A decoy might make the difference in tagging a buck this season.
The giant 9-pointer was trudging across the huge Nebraska CRP field, no doubt looking for a willing doe. Although he was more than 100 yards away, his massive rack stood out clearly above the tall grass. I was able to glass the trophy from my perch, 12 feet up a twisted elm, longbow in hand, with my favorite buck decoy 25 yards in front of me along the edge of the field. The grass prevented the buck from seeing my facsimile, but I was about to change that.
Exchanging my longbow for a set of rattling antlers, I clashed the tines together violently just as the buck was about to disappear into a timbered creek bottom. Within moments, he appeared along the edge of the thicket, having clearly changed course. He was headed my way!
Stopping only once to tear up a large scrape and its corresponding licking branch, he seemed to be cruising, until he slipped out of the taller grass. When the buck entered the mowed strip along the field’s edge and saw the decoy, his legs stiffened, his ears went flat and every hair from the back of his neck to the tip of his tail stood at full attention.
As he began cutting the distance with the stiff-legged, sideways swagger of an angry buck, I gripped my longbow tighter and tried to melt back into the tree.
It’s been more than 20 years since my first attempt at decoying whitetails, and I’ve learned a thing or two about luring deer into range with both buck and doe decoys. Back then, commercial decoys weren’t even on the market, and I used a heavy 3-D target in those early attempts.
Beyond the obvious benefits of seeing more deer with decoys, the sheer excitement brought on by a monster buck swaggering in, grunting, wheezing and slobbering is more than worth the effort. I’ve taken several deer while using decoys, and I’ve missed other opportunities because I didn’t have a decoy. One such episode still haunts me.
It was a cold, gray November morning and I was perched on an open oak ridge in west-central Manitoba. Spits of snow and sleet pelted me from the north, perfect timing and conditions for a decoy. Unfortunately, mine was back at camp on the wrong side of a mile-long walk through heavy woods and brush.
Late in the morning, I rattled in a giant Canadian brute with tremendous mass, a seemingly impossible number of points and matching 10-inch drop tines.
The monster came in along the edge of the meadow behind me. He stopped to look around at 35 yards. With the open ridge in front of him and no sign of the combatants he thought he had heard, the buck became suspicious and circled downwind.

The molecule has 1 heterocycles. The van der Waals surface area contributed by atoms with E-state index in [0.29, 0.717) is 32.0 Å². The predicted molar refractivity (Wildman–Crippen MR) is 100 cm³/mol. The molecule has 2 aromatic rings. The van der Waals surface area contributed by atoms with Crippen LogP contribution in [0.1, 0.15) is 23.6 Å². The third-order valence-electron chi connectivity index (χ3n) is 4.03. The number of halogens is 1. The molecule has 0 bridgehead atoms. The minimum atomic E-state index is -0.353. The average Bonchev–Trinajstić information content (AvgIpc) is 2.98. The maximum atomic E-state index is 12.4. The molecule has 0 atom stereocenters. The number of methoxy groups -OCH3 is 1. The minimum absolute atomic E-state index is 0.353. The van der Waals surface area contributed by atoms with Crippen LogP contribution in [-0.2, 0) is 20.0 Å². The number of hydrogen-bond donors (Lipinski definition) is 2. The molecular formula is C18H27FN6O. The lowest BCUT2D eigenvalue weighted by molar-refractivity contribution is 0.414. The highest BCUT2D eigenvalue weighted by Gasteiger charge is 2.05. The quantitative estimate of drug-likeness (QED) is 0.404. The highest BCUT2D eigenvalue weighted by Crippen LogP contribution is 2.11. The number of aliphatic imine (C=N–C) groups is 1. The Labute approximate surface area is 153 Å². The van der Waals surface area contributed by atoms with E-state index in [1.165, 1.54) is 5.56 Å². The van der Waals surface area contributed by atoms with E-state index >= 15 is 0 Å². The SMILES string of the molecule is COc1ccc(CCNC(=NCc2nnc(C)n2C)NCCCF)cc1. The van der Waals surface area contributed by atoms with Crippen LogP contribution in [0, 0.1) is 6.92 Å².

I don’t have to tell you what happened when he caught my scent.
I have no doubt I would have gotten a shot at that 230-inch buck if I had my decoy with me that morning.
A deer decoy will work any time. Deer are social creatures and are naturally attracted to their own kind. They are also curious and will almost always check out a decoy to see who’s new in the neighborhood.
I’ve successfully decoyed whitetails from September through late December. That being said, I do the majority of my decoy work during the pre-rut in late October and early November. That’s when deer travel most, and the more animals that see your decoy, the better your odds of success. Also, bucks are aggressive then, and they will often come in fast and furious.
On a late October hunt in Missouri a few years ago, I called a trophy 8-pointer out of a thicket into a picked cornfield. When he saw my buck decoy, he swaggered in, ears flat and head cocked, then lunged at the decoy with a scary attack. The buck exploded into the decoy and pushed it 20 yards across the field like a 300-pound lineman hitting a blocking sled.
I was so shook up, I forgot to shoot. When I finally mustered the courage to get down, it took 15 minutes to find all the pieces of my decoy.
The primary consideration when deciding where to set up for decoying is visibility. If deer can’t see your imitation, it won’t do you any good.
I learned that lesson on my first decoy attempt. I had set up in one of my regular ambushes in a thick shelterbelt and had a whitetail 3-D target about 15 yards in front of my stand. If memory serves, I had nearly a dozen deer pass by that afternoon, and only one spike buck ever saw the decoy.
Now I set up along the edges of open fields or in clearings in the woods. In fact, I prefer that deer spot the imitation from a distance. I’ve seen bucks and does spook from a decoy that surprised them at close range.